Milton Friedman and Chile
Source Jim Devine
Date 06/12/04/19:06

Hurricane Milton

Walden Bello | November 30, 2006

WHILE ECONOMISTS LAUD the recently deceased Milton Friedman for being
"a champion of freedom whose work transformed economics and changed
the world," as a full-page advertisement in the New York Times put it,
people in the South will remember the University of Chicago professor
as the eye of a human hurricane that cut a swath of destruction
through their economies. For them, Friedman will long be associated
with two things: free-market reform in Chile and "structural
adjustment" in the developing world.

Soon after the coup against the government of Salvador Allende on
September 11, 1973, Chilean graduates of Friedman's economics
department, who were later dubbed the "Chicago Boys," took over the
helm of the economy and launched a program of economic transformation
with doctrinal vengeance. Friedman was often quoted as saying that
political freedom goes hand-in-hand with free markets. The irony that
the bayonets of one of Latin America's most bloodstained dictatorships
imposed a free market paradise in Chile could not have escaped the

Yet Friedman visited Chile during the dictatorship, giving his
blessings to the radical free-market, export-oriented thrust of the
regime, praising Chilean dictator General Augusto Pinochet for his
commitment to a "fully free market as a matter of principle," and
delivering talks such as "The Fragility of Freedom" that rang ironic
in the Chilean context. Even as he accused his critics of "tarring and
feathering" him with the regime's human rights abuses, Friedman took
pride in providing doctrinal inspiration for what he described as the
"Chilean Miracle."

The Chilean Experiment

After his disciples were done with it, Chile was indeed radically
transformed … for the worse.

Free market policies subjected the country to two major depressions
twice in one decade, first in 1974-75, when GDP fell by 12%, then
again in 1982-83, when it dropped by 15%. Contrary to ideological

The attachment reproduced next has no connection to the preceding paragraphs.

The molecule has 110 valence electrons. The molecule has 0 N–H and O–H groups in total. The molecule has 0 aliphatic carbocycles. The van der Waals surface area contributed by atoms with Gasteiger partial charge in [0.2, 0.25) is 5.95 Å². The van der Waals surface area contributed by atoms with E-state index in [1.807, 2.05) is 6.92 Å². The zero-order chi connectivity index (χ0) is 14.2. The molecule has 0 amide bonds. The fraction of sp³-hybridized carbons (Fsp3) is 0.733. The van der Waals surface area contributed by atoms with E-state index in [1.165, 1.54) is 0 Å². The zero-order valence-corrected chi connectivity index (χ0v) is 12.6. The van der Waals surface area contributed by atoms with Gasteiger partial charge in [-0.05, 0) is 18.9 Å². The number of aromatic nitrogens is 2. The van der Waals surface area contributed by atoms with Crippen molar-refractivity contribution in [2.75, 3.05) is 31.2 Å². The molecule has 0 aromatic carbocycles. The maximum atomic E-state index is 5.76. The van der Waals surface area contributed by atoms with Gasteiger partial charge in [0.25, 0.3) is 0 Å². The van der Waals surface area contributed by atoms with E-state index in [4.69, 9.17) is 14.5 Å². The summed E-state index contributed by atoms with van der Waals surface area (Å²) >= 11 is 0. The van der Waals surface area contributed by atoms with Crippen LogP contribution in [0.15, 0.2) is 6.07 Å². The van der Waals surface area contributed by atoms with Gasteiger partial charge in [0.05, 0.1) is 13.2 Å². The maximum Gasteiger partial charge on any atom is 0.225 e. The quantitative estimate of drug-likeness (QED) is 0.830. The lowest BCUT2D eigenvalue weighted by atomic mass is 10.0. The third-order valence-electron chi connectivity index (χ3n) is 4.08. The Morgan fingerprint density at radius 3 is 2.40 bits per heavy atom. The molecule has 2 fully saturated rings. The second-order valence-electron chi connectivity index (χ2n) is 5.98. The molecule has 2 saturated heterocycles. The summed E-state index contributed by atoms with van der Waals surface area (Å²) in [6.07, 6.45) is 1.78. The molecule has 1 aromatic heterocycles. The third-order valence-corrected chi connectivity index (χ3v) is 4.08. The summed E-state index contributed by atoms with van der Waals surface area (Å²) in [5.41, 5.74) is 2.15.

expectations about free markets and robust growth, average GDP growth
in the period 1974-89—the radical Jacobin phase of the
Friedman-Pinochet revolution—was only 2.6%. By comparison, with a much
greater role of the state in the economy during the period 1951-71,
Chile's economy grew 4% a year.

By the end of the radical free-market period, both poverty and
inequality had increased significantly. The proportion of families
living below the "line of destitution" had risen from 12 to 15%
between 1980 and 1990, and the percentage living below the poverty
line, but above the line of destitution, had increased from 24 to 26%.
By the end of the Pinochet regime, some 40% of Chile's population, or
5.2 million of a population of 13 million, was poor.

In terms of income distribution, the share of the national income
going to the poorest 50% of the population declined from 20.4 to
16.8%, while the share going to the richest 10% rose dramatically from
36.5 to 46.8%.

In terms of the structure of the economy, the combination of erratic
growth and radical trade liberalization resulted in
"deindustrialization in the name of efficiency and avoiding
inflation," as one economist described it. Manufacturing's share of
GDP declined from an average of 26% in the late 1960s to 20% in the
late 1980s. Many metalworking and related manufacturing industries
went under in an export-oriented economy that favored agricultural